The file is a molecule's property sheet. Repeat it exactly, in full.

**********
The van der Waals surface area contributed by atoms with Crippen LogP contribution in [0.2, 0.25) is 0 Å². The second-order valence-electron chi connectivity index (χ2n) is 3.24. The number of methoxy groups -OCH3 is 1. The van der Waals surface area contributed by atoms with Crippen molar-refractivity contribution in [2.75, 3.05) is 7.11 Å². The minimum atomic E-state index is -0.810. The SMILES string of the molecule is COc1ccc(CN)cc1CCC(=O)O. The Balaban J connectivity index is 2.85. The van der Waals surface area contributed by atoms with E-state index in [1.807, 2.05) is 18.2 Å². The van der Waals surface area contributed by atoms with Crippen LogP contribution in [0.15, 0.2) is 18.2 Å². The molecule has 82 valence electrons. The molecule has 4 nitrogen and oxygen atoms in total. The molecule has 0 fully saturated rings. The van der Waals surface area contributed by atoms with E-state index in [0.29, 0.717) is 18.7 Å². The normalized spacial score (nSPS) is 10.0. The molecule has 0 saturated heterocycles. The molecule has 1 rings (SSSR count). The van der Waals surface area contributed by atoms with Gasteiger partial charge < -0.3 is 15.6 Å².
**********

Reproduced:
The van der Waals surface area contributed by atoms with Crippen LogP contribution in [0.2, 0.25) is 0 Å². The second-order valence-electron chi connectivity index (χ2n) is 3.24. The number of methoxy groups -OCH3 is 1. The van der Waals surface area contributed by atoms with Crippen molar-refractivity contribution in [2.75, 3.05) is 7.11 Å². The minimum atomic E-state index is -0.810. The SMILES string of the molecule is COc1ccc(CN)cc1CCC(=O)O. The Balaban J connectivity index is 2.85. The van der Waals surface area contributed by atoms with E-state index in [1.807, 2.05) is 18.2 Å². The van der Waals surface area contributed by atoms with Crippen LogP contribution in [0.15, 0.2) is 18.2 Å². The molecule has 82 valence electrons. The molecule has 4 nitrogen and oxygen atoms in total. The molecule has 0 fully saturated rings. The van der Waals surface area contributed by atoms with E-state index in [0.29, 0.717) is 18.7 Å². The normalized spacial score (nSPS) is 10.0. The molecule has 0 saturated heterocycles. The molecule has 1 rings (SSSR count). The van der Waals surface area contributed by atoms with Gasteiger partial charge < -0.3 is 15.6 Å².